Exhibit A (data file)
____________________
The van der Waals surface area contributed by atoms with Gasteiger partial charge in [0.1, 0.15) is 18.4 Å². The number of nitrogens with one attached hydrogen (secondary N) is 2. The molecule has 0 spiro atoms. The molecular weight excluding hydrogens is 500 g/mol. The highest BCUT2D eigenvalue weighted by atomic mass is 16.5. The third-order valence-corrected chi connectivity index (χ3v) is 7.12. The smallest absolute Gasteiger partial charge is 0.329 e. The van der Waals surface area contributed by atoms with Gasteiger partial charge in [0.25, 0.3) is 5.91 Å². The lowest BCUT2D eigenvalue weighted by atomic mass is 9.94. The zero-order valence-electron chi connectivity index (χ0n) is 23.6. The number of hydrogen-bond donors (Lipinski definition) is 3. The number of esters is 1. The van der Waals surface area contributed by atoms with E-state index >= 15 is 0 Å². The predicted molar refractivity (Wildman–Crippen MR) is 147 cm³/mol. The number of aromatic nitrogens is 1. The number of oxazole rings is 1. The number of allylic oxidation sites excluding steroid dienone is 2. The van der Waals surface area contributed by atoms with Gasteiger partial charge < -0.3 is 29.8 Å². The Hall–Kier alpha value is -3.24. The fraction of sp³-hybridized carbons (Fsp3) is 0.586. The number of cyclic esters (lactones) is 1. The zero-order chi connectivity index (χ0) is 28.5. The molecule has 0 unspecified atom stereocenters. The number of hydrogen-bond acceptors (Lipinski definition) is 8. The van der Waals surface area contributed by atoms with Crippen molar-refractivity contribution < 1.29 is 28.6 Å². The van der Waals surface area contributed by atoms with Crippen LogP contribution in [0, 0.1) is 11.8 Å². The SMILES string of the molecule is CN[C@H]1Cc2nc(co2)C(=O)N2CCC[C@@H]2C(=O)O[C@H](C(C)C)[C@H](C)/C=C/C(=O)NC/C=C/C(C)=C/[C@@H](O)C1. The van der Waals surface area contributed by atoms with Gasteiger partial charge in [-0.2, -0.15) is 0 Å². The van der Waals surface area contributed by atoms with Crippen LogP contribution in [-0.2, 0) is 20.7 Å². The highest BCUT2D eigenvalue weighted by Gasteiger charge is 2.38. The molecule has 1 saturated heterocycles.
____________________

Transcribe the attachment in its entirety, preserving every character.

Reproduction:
The van der Waals surface area contributed by atoms with Gasteiger partial charge in [0.1, 0.15) is 18.4 Å². The number of nitrogens with one attached hydrogen (secondary N) is 2. The molecule has 0 spiro atoms. The molecular weight excluding hydrogens is 500 g/mol. The highest BCUT2D eigenvalue weighted by atomic mass is 16.5. The third-order valence-corrected chi connectivity index (χ3v) is 7.12. The smallest absolute Gasteiger partial charge is 0.329 e. The van der Waals surface area contributed by atoms with Gasteiger partial charge in [0.25, 0.3) is 5.91 Å². The lowest BCUT2D eigenvalue weighted by atomic mass is 9.94. The zero-order valence-electron chi connectivity index (χ0n) is 23.6. The number of hydrogen-bond donors (Lipinski definition) is 3. The number of esters is 1. The van der Waals surface area contributed by atoms with E-state index >= 15 is 0 Å². The predicted molar refractivity (Wildman–Crippen MR) is 147 cm³/mol. The number of aromatic nitrogens is 1. The number of oxazole rings is 1. The number of allylic oxidation sites excluding steroid dienone is 2. The van der Waals surface area contributed by atoms with Gasteiger partial charge < -0.3 is 29.8 Å². The Hall–Kier alpha value is -3.24. The fraction of sp³-hybridized carbons (Fsp3) is 0.586. The number of cyclic esters (lactones) is 1. The zero-order chi connectivity index (χ0) is 28.5. The molecule has 0 unspecified atom stereocenters. The number of hydrogen-bond acceptors (Lipinski definition) is 8. The van der Waals surface area contributed by atoms with Crippen molar-refractivity contribution < 1.29 is 28.6 Å². The van der Waals surface area contributed by atoms with Crippen LogP contribution in [0, 0.1) is 11.8 Å². The SMILES string of the molecule is CN[C@H]1Cc2nc(co2)C(=O)N2CCC[C@@H]2C(=O)O[C@H](C(C)C)[C@H](C)/C=C/C(=O)NC/C=C/C(C)=C/[C@@H](O)C1. The van der Waals surface area contributed by atoms with Gasteiger partial charge in [-0.2, -0.15) is 0 Å². The van der Waals surface area contributed by atoms with Crippen LogP contribution in [-0.2, 0) is 20.7 Å². The highest BCUT2D eigenvalue weighted by Gasteiger charge is 2.38. The molecule has 1 saturated heterocycles.